In November 2020, the Peruvian CAMECO partner network Coordinadora Nacional de Comunicaciones (CNC) invited adolescents between 13 and 17 years to share their personal experience of the Covid-19 pandemic. The contest, titled Historias Pandémicas (Pandemic Stories), offered them the opportunity to express their thoughts and feelings with three-minute videos. The narrators of the ten best stories were to be awarded a cell phone each.
Over two hundred young people from all over the country participated in the contest. There were many moving stories, such as the one about a family in which the grandfather became seriously ill with Covid-19. To save him, the family resorted to the use of a drug that later turned out to be toxic. The grandfather died, with the family being accused of poisoning him. Other stories were more optimistic, such as the one told by the thirteen-year-old daughter of a single mother who lost her job and walked with her children for five days to find food and shelter with their relatives, finally managing to overcome the crisis. Some analysed the weaknesses of the Peruvian education system, or denounced social injustice and corruption involving the distribution of emergency aid.
Peru has been struck particularly hard by the pandemic. More than 37,000 people have died from COVID-19 in Peru by the end of 2020. According to the Johns Hopkins University data, the Andean nation has the world’s second highest per capita death toll from the pandemic. For several months, Peruvians lived under a particularly stringent lockdown with a strict curfew, which led many participants to report that they had learned to re-appreciate the role of family. Existential uncertainty has also led young people to ponder the meaning of life and re-evaluate the role of religion in their personal life.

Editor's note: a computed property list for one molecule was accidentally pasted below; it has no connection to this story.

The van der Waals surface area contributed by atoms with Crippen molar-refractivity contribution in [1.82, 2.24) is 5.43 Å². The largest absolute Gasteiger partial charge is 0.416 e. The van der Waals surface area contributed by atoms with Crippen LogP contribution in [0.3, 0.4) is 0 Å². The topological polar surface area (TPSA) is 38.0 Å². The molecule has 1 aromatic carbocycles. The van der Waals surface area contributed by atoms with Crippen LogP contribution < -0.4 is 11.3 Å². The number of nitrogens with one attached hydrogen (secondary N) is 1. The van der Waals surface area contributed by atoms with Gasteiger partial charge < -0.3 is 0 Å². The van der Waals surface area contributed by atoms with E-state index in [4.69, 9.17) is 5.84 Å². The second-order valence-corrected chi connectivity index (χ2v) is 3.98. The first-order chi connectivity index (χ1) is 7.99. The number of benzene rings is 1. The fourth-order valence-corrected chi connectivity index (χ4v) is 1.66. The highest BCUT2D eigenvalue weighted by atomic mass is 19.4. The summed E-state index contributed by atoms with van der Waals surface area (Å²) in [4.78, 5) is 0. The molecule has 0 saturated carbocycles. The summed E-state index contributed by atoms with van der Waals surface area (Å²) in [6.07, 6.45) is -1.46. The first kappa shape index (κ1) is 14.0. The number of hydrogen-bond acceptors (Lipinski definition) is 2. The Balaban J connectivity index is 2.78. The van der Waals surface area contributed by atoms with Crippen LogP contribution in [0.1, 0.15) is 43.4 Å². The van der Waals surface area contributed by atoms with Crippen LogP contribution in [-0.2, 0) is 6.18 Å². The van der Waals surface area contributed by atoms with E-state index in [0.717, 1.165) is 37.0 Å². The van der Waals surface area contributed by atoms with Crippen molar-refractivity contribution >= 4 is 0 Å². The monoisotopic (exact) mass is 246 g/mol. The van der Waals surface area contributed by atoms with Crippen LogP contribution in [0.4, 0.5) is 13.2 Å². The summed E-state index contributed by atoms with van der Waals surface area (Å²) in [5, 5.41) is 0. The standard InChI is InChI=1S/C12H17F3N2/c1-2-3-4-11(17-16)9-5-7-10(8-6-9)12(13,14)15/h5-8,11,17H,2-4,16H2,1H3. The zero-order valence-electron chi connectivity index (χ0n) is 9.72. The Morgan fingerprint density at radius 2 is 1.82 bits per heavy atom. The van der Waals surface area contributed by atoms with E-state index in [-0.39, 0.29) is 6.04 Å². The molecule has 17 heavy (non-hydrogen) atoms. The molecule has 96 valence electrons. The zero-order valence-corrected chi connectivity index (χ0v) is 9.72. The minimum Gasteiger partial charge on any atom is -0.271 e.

A jury of 9 people – 8 Peruvian experts and Christoph Dietz from CAMECO – selected the ten best contributions (and fourteen honourable mentions), which will be available online at Historias Pandémicas in February 2021. The videos will be supplemented with background information on the lives of the winners.
The extraordinary response the competition has received and the authenticity and seriousness with which the young people have shared their stories have triggered a discussion at CNC, the umbrella organisation of Peru's community-oriented media, on how young people can be included in public debates in the future. More competitions or joint youth programmes will likely ensue from this experience.
The initiative was part of the CAMECO-led project “Strengthening the capacities of civil-rights-oriented local media in Peru”, which ran for five years and ended in December 2020. With support from the German Development Ministry BMZ, the project helped fifteen local radio stations to improve their programming, strengthen their organisational capacity and attract new audiences. The online courses on digital journalism and marketing that the project initiated have already received 13,000 registrations. An unforeseen consequence of the project was that the participating local media outlets pooled resources to found the umbrella organisation CNC to better represent their collective interests in the future.
January 2021 / CD